The Great Web Development Debate
Custom build vs. Open Source
The layman’s Guide
This is the question that faces many companies about to embark on the production of large web applications or sites. Are you tempted by the flexibility and ‘anything you want’ attitudes of custom development or does the usability, scalability and ease of development that Open Source solutions really float your boat? Or do you not know the difference?
putITout will help you tackle these questions, walking you through the differences between the two developmental routes, their pros and cons and hopefully helping you to make an informed decision as to what would be the best solution for you.
A custom/bespoke solution is built completely from scratch. This allows the owner to have infinite functionality within the site (given enough time and a flexible budget). The main implication of this option, from a project management point of view, is that every aspect of the site has to be considered, designed, defined, developed and tested from the ground up.
There are areas of risk which surround this method of development. Given the huge amount of functionality that has to be incorporated and documented, there is potential for a project to be under defined from at the inception of the project. If this is not addressed thoroughly, the final product can vary greatly from the requirements set out in the original design concept. The solution is to spend more time at the design and architecture phases, plan and document diligently and assess the potential areas of risk.
As the flexibility of this design process caters to the client’s exact needs, the product should contain very little, if any, redundant programming. The advantage of this streamlined programming is that it will take up less room on the server hosting it and will also be able to process queries more efficiently, allowing the application to run faster. You will receive an application/site that caters precisely for your requirements without having to make any concessions to functionality along the way.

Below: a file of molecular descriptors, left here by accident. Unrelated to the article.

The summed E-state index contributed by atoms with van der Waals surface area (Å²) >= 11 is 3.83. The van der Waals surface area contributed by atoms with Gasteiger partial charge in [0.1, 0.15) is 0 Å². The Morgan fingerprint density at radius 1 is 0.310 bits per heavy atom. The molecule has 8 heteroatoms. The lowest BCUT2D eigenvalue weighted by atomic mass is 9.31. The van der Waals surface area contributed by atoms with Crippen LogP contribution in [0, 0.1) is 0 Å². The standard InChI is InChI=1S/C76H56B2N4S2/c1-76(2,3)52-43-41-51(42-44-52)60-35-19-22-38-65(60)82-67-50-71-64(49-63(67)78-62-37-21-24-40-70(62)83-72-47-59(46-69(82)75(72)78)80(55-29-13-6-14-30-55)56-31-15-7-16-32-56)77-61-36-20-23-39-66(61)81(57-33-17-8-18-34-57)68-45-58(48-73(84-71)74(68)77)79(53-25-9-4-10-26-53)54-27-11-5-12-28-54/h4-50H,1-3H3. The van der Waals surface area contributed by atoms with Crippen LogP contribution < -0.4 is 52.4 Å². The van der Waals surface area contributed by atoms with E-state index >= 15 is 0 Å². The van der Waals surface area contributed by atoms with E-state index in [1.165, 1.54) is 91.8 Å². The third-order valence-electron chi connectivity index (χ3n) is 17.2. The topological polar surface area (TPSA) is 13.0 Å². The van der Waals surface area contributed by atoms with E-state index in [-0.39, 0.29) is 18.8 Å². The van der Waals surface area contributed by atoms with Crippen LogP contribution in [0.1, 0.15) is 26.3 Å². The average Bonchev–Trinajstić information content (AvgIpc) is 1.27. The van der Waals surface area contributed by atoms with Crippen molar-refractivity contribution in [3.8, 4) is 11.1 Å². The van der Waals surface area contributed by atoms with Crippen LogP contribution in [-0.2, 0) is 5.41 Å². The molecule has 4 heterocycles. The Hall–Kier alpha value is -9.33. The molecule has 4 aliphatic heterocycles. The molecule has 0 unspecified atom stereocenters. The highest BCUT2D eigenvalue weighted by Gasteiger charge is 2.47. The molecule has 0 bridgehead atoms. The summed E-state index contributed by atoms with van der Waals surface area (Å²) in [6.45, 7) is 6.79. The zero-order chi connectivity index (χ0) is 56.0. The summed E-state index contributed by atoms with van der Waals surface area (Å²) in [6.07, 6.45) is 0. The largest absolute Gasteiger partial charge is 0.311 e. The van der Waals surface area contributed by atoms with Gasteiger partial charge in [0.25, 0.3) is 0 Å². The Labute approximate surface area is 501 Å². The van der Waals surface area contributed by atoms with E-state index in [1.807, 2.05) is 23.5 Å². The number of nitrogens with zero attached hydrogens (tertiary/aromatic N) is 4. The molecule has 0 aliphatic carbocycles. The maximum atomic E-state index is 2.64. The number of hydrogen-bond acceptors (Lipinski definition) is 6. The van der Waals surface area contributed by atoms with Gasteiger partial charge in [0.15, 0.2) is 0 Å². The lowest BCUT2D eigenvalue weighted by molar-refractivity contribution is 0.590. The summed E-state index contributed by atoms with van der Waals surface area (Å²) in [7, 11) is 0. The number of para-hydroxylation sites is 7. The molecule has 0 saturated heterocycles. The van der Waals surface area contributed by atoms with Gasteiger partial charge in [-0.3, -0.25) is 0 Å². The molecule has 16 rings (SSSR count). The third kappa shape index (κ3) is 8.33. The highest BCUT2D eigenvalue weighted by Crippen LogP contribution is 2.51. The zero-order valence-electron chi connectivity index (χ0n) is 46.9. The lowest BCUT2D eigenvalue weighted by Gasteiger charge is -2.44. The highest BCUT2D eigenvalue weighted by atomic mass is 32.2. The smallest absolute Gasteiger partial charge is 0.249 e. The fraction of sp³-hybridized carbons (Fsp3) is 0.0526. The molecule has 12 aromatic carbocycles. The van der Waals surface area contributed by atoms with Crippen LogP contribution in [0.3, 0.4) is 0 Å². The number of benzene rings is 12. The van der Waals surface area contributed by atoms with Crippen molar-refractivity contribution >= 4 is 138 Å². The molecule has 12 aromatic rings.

• You can develop a project to your exact requirements
• You do not need to compromise your functional specification
• You streamline the working code, reducing the amount of redundant code that can effect the speed of the site
• It allows the easy addition and augmentation of the functional elements of the site
• Coding everything from scratch can be a costly option
• If you do not plan correctly, the time and cost of development can escalate exponentially, if this is not a proven competency of yours, look to seeking a development partner
• More intensive testing is necessary to ensure the quality of home made code
An Open source solution is developed using code that has already been written by developers and shared within a community. This usually cuts down on the time required to develop a solution as you can find the code you need as part of a larger framework. Open source software has been growing at an exponential rate in the last 10 - 15 years and it is no longer simply “using someone else’s code” – it is far more structured and has become secure and well recognised. There are now huge open source systems available allowing users to develop large, complex websites without the expertise and effort that has been historically required.
The systems or communities built around specific frameworks allow users to constantly use, develop and add functionality to the community, meaning the available code is ever expanding. It also means that code that is added to the community is relentlessly tested.
These open source platforms assist less experienced developers to develop larger sites with less onerous advanced planning. As a site owner expands the site’s functionality, they can see what additional functionality is readily available from the open source environment, and use it accordingly. As they approach problems, there is usually a solution already available (from someone else who had the same problem before) or there are extensive forums that can be searched for help from the development community.